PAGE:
Here's a typical 19th-century confrontation in the "Wild West."
1) White settlers move into Native territory and set up permanent residence without permission.
2) Someone, perhaps a young Native warrior, steals a settler's horse.
3) Military commander demands other Natives return the horse. Natives understandably refuse.
4) Commander sends posse of men to arrest Natives for horse theft. Gunfight ensues. Several Natives and one white man are killed.
5) Settlers demand vengeance. Commander sends troops to arrest Natives for the white man's murder.
6) Soldiers massacre 10-20 Native men, women, and children while arresting "killers."
7) Native "killers" are condemned for murder without a trial and hanged.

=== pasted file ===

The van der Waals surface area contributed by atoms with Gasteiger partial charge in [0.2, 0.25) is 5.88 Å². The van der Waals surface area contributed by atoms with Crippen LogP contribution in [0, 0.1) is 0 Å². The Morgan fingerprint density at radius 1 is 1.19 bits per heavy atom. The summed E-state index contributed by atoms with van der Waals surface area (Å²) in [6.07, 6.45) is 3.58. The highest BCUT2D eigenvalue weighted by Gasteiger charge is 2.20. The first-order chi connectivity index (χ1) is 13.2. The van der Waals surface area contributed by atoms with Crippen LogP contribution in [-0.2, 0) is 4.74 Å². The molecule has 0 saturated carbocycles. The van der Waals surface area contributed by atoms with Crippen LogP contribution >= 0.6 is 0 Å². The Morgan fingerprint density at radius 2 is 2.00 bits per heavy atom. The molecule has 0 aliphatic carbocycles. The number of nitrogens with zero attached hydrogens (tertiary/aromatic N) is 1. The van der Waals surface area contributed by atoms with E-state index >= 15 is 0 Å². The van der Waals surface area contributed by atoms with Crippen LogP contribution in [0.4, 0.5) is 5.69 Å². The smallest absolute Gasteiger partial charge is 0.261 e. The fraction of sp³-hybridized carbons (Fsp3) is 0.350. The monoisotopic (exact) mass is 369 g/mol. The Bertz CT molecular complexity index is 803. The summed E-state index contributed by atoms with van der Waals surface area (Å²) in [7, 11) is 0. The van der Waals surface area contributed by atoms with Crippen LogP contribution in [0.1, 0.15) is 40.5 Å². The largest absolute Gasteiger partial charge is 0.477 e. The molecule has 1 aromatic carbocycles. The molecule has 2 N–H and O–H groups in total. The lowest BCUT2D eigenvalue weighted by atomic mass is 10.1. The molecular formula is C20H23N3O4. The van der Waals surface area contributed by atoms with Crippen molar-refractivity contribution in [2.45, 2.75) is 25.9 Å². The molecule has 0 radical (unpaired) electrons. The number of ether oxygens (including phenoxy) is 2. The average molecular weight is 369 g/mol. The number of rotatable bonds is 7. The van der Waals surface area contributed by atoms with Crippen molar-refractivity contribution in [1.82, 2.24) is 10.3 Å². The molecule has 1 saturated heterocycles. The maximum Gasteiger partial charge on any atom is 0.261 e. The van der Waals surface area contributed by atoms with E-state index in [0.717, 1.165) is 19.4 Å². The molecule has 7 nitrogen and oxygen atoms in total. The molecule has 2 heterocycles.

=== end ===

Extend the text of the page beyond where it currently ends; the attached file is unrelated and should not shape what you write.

8) Settlers are finally satisfied that they've received justice for the stolen horse.
Repeat until the Army sends in a massive force to hunt all the Indians in the territory and confine or remove them.
The above scenario comes courtesy of Blood and Thunder, a book I just finished. It offers a revealing look at life on the southern frontier of New Mexico.
P.S. Sometimes just a dispute over a horse race was enough. Unbelievably, a stolen horse was not the worst excuse for a massacre ever.